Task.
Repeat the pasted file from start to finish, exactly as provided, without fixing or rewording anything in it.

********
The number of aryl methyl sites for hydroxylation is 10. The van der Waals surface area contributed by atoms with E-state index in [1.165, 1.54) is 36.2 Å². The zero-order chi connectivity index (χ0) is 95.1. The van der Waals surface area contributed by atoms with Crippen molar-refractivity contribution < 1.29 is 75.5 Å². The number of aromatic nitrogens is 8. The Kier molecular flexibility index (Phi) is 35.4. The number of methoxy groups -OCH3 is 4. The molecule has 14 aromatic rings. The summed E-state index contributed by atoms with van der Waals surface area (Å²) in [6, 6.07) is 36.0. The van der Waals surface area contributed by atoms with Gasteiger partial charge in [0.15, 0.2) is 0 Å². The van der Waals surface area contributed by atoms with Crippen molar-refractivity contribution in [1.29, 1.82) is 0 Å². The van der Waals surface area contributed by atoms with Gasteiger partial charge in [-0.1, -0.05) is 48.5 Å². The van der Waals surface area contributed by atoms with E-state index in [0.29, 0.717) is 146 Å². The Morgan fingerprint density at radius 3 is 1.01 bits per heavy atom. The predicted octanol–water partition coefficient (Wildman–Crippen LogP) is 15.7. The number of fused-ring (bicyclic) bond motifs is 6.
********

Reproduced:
The number of aryl methyl sites for hydroxylation is 10. The van der Waals surface area contributed by atoms with E-state index in [1.165, 1.54) is 36.2 Å². The zero-order chi connectivity index (χ0) is 95.1. The van der Waals surface area contributed by atoms with Crippen molar-refractivity contribution < 1.29 is 75.5 Å². The number of aromatic nitrogens is 8. The Kier molecular flexibility index (Phi) is 35.4. The number of methoxy groups -OCH3 is 4. The molecule has 14 aromatic rings. The summed E-state index contributed by atoms with van der Waals surface area (Å²) in [6, 6.07) is 36.0. The van der Waals surface area contributed by atoms with Gasteiger partial charge in [0.15, 0.2) is 0 Å². The van der Waals surface area contributed by atoms with Crippen molar-refractivity contribution in [1.29, 1.82) is 0 Å². The van der Waals surface area contributed by atoms with Gasteiger partial charge in [-0.1, -0.05) is 48.5 Å². The van der Waals surface area contributed by atoms with E-state index in [0.29, 0.717) is 146 Å². The Morgan fingerprint density at radius 3 is 1.01 bits per heavy atom. The predicted octanol–water partition coefficient (Wildman–Crippen LogP) is 15.7. The number of fused-ring (bicyclic) bond motifs is 6.